The first time I met Delano (not his real name), it was on a bike path. I had noticed him for months but had never stopped to chat. When I finally eased up to say hello, I found him to be amiable and quietly forthcoming.
On our second visit, I asked if I could photograph him. He consented. Although I can’t show you the image, it turned out well with a beautiful morning sky in the background. In fact, I was so happy with the image, I quickly emailed him the retouched version, confident he would quickly reply with a gracious thank-you. He did not. Only silence.
I studied the image again, thinking it was not as strong as I first imagined. I did some more tweaking and sent the second image to him and waited. Still no response.
Over the next two weeks, I didn’t see Delano, but I couldn’t get him out of my mind. I kept wondering why he’d be so— What word applies? Rude? Impolite? Ungracious? Or was my image horrendous? (That’s the way with silence: it’s filled with both recriminations and self-doubts.)
It was a rainy morning when we finally met again. He smiled at me, which was a relief.
“Delano, so good to see you again.”
Though he didn’t call me by name, he said, “Good to see you too.”
We warmed up with small-talk for a few minutes before I brought up the issue. “Did you receive the portraits?” I asked.
He hunched his shoulders. “I really don’t like pictures of me, but my wife liked it.”
“Uh-huh. It would have been nice to hear from you, if only a word. You could have said you received it, and your wife liked it.”
He looked away. “Yeah, I’ve been having some mental issues lately. I’m sorry.”
He said it so softly I had to ask him to repeat. When I was sure I heard correctly, I asked, “Are you fighting depression?”
“Most of my life,” he said.
We talked a bit about depression. I congratulated him on walking. He said he was set on losing more weight. “A healthy goal,” I said.
I asked if he was in counseling. He said it was too exhausting, too depressing to think about. “I find it easier to be isolated,” he admitted.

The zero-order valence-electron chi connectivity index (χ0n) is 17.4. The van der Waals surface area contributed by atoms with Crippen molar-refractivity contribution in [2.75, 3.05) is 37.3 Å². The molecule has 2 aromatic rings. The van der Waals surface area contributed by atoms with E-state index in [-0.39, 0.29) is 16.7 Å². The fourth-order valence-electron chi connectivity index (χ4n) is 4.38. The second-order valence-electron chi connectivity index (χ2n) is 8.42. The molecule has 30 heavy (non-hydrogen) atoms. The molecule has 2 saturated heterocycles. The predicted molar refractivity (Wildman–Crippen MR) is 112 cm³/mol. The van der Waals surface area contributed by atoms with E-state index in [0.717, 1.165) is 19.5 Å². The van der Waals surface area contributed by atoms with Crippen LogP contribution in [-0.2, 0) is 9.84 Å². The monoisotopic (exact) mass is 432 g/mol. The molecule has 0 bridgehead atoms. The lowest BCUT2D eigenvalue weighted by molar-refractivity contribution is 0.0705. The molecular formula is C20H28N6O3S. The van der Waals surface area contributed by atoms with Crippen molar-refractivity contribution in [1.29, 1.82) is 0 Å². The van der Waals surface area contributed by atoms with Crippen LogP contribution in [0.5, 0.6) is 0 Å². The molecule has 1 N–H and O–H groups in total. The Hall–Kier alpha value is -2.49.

Although I was silent, I mentally registered the irony of choosing isolation over a safe environment for problem-solving—rather like someone with a curable disease choosing illness over treatment. I hoped he and I might talk more about that later.
The rain’s rat-tat-tat was picking up tempo. When he repeated his sorrow, I asked if I could offer a thought. With his consent given, I explained that saying he was sorry transferred the onus onto me. I was obligated to forgive him (it’s what nice people do), which, in effect, gave him permission to continue his irresponsible and self-sabotaging ways. “Here’s a better approach,” I offered. “Instead of saying you’re sorry, confess and pledge: ‘What I did was not right. It will not happen again.’ That way, I don’t have to forgive you. All I might offer is silence or, at most, a polite ‘thank-you.’”
He looked at me for a split second. “What I did was not right. And I’ll try to do better next time.”
“No,” I corrected. “What I did was not right. It will not happen again.”
I knew I was offering unsolicited counseling, but I was pretty sure he had the maturity to accept it. He repeated the mantra correctly, without the evasive, get-out-of-jail-free-card language.
The drizzle was becoming a shower, so we said our goodbyes. But I have not stopped thinking about Delano.
If he were here right now, I’d suggest at least three things:
- Keep walking. It’s good for your physical and emotional wellness. The nature of human beings is systemic. Our physical health influences all aspects of our lives: emotional, yes, but also social, intellectual, and spiritual.
- Monitor your self-talk. Don’t beat yourself up. Reframe the dark language. You have value.
- Give yourself away. Reach out to others. That’s good for both you and your friend. (Even a total stranger is a potential friend.) We are social creatures who wither without the human touch.
I would also explain the cyclic nature of depression. The more we are depressed, the darker our self-talk; the darker our self-talk, the more isolated we become; the more isolated we become, the more depressed we grow. The point is to break the cycle with positive self-talk and rich social interactions.
You are reading this now only because Delano has allowed me to publish the story. As soon as I composed it, I sent it to him. He immediately responded with a note of gratitude.
As with any friend, even a new one, I wish Delano an abundant and joyous life—one free of depression, even in the pouring rain.